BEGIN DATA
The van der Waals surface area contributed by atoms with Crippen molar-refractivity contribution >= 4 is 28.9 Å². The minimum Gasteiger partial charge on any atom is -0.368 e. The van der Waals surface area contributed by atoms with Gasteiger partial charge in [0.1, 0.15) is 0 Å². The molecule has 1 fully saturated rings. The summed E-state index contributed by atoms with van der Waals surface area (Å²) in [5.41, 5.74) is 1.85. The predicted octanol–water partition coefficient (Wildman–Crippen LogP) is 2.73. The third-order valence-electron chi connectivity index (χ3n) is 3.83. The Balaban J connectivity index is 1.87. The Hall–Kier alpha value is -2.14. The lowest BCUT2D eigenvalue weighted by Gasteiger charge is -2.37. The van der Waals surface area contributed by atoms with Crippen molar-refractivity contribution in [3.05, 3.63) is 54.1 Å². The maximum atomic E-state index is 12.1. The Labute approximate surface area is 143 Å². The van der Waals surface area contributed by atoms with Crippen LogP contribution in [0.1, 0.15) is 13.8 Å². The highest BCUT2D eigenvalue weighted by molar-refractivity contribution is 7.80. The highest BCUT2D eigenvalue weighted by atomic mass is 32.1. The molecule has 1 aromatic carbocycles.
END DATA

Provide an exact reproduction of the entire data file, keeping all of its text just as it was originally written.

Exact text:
The van der Waals surface area contributed by atoms with Crippen molar-refractivity contribution >= 4 is 28.9 Å². The minimum Gasteiger partial charge on any atom is -0.368 e. The van der Waals surface area contributed by atoms with Gasteiger partial charge in [0.1, 0.15) is 0 Å². The molecule has 1 fully saturated rings. The summed E-state index contributed by atoms with van der Waals surface area (Å²) in [5.41, 5.74) is 1.85. The predicted octanol–water partition coefficient (Wildman–Crippen LogP) is 2.73. The third-order valence-electron chi connectivity index (χ3n) is 3.83. The Balaban J connectivity index is 1.87. The Hall–Kier alpha value is -2.14. The lowest BCUT2D eigenvalue weighted by Gasteiger charge is -2.37. The van der Waals surface area contributed by atoms with Crippen molar-refractivity contribution in [3.05, 3.63) is 54.1 Å². The maximum atomic E-state index is 12.1. The Labute approximate surface area is 143 Å². The van der Waals surface area contributed by atoms with Crippen LogP contribution in [0.1, 0.15) is 13.8 Å². The highest BCUT2D eigenvalue weighted by molar-refractivity contribution is 7.80. The highest BCUT2D eigenvalue weighted by atomic mass is 32.1. The molecule has 1 aromatic carbocycles.